Hitting the target: This six-year-old, two-hectare (five-acre) Pink Lady block on Malling Merton 106 rootstocks, and trained on an open Tatura system, produced a gross yield of 236 tons per hectare (236 bins per acre) and a total marketable yield of 219 tons per hectare (219 bins per acre) from four harvests. Two-year-old feathered trees were planted on a 5.50- by 0.75-meter spacing for a tree density of 2,424 trees per hectare (981 trees per acre). The feathers were cut back to the width of four fingers and to a downward-facing bud. The trees were meticulously trained during the second and third summers with branches angled at 45 degrees. Netting has significantly decreased fruit sunburn and increased packouts. This netted orchard is located near Shepparton in the state of Victoria, Australia. (Courtesy Bas van den Ende)
Many factors contribute to the profitability of an orchard. The two most important factors are marketable yield per hectare and the price received for the fruit. Early yields also have a big impact on profitability of a new orchard. In the early years of an orchard, tree density generally has a greater effect on yield than does the training system. However, as the orchard matures, yields can differ depending on the tree training system used.
High yield per hectare, or per acre, requires a high percentage of light interception, whether in the first three years or when the orchard is fully bearing. The best way to obtain high early light interception and thus high early yields is to plant trees closely. The specific tree training used in the early years is less important than the tree density, as long as the spaces allotted to the trees are filled quickly with bearing wood. As the orchard matures, the training system must ensure that high light interception is achieved. The percentage of light intercepted by the orchard is the most important factor in determining yield. For optimum yields, the orchard should intercept at least 70 percent, but not more than 80 percent, of sunlight. All over the world, orchardists are embracing this concept to achieve early and high yields of marketable fruit.
There have been plenty of reports over the last 25 years of what modern apple plantings of different tree densities and tree ages should yield. The yields in Table 1 have been compiled from published reports and from some high-performing, closely planted orchards in Australia that can serve as benchmarks.
A ceiling yield of 65 tons per hectare, or 65 bins per acre, in year seven for apple orchards in Australia with more than 2,000 trees per hectare (800 trees per acre) is realistic and attainable, provided the trees are managed well. Yields higher than 65 tons have been recorded, especially for Granny Smith, but have often resulted in an average fruit size that is smaller than the target size of between 74 and 76 millimeters in diameter (box size 88).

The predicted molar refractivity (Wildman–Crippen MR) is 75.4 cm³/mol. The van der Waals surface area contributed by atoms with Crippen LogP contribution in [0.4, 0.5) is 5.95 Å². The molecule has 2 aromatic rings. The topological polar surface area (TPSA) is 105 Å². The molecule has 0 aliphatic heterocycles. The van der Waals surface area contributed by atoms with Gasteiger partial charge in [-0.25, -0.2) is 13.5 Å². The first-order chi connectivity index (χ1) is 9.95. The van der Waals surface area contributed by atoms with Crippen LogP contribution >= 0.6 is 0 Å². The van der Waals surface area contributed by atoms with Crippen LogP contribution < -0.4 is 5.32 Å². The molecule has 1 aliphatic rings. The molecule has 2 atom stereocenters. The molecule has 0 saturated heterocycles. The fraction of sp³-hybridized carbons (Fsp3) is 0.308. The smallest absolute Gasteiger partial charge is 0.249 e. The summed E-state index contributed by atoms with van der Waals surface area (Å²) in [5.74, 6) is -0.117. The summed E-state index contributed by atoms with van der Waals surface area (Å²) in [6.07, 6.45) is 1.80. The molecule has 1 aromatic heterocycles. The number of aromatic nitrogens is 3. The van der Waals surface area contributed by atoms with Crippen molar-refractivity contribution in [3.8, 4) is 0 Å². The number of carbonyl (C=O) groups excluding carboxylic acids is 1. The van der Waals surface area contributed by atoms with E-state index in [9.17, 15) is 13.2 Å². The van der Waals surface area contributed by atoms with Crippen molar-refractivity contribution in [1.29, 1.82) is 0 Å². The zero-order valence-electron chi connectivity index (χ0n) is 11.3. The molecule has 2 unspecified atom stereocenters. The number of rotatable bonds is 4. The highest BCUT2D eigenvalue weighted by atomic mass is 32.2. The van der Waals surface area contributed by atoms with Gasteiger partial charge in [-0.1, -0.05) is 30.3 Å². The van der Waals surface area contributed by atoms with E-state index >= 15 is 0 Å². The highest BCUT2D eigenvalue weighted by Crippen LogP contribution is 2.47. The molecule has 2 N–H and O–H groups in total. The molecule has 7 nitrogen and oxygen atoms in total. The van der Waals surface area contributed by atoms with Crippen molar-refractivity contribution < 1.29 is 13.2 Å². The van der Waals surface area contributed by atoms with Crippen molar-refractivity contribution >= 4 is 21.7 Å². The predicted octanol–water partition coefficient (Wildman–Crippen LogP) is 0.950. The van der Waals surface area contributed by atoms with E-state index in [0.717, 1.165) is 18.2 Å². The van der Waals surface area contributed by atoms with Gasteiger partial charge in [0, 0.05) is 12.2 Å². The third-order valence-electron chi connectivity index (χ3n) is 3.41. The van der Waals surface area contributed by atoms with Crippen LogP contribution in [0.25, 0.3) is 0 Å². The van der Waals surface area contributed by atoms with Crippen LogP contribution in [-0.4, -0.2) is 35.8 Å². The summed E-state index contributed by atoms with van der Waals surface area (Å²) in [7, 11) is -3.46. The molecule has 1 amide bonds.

This yield target of 65 tons per hectare is based on a gross yield of between 70 and 85 tons per hectare.
Click table to enlarge.
It is common for Australian orchardists to experience some level of sunburn on fruit, causing lower-value and more variable packouts. Losses due to sunburn can vary from 6 to 30 percent, depending on the season, the training system, and the variety. It is now common to see netting installed primarily for sun and hail protection.
Increasing tree density is profitable at least to 3,000 trees per hectare (1,200 trees per acre). Profitability of higher tree densities will likely follow the law of diminishing returns and increasing risk in Australia.
The early yields in Table 1 are only attainable if two-year-old feathered trees of high quality are planted, and trees are pruned less and trained more during the first three years. Thereafter, the maximum permissible tree height must be maintained, the canopy must be kept open for good distribution of sunlight, and the fruiting wood must be regularly renewed.
To achieve the yields in Table 1, Table 2 shows how many apples each tree should produce. Table 2 gives the number of fruit per tree for each density and tree age when the average fruit size at harvest is 74 to 76 millimeters (box size 88). This ready reckoner is meant to take much of the guesswork out of fruit thinning.
Click table to enlarge.
Orchardists in Australia regard tree density, training system, and climate the most important factors affecting yield. For compelling economic reasons, apple growers in Australia are investing in high-density orchard systems, which are productive and produce fruit more efficiently than the old low-density orchards. The high investment dictates that production targets are set and met. Such production targets for Australian apple orchards of different tree densities and ages of trees were not readily available previously.
A search of literature on yield performance of high-density orchards and marketable yields of a number of well-managed apple plantings in Australia brought together target yields that orchardists can use with confidence for varieties such as Pink Lady, Sundowner, Granny Smith, Gala strains, Golden Delicious, Smoothee, Braeburn, and Jonagold. •
Van den Ende is a tree fruit consultant in Australia’s Goulburn Valley.
Bas van den Ende was a research scientist with the Victorian Department of Agriculture, Australia, for 30 years, specializing in the management and production of fruit trees. He was responsible for the development and commercialization of the Tatura Trellis. In 1989 he moved to the USA where he worked as a technical consultant. He returned to Australia in 1995 to become a consultant.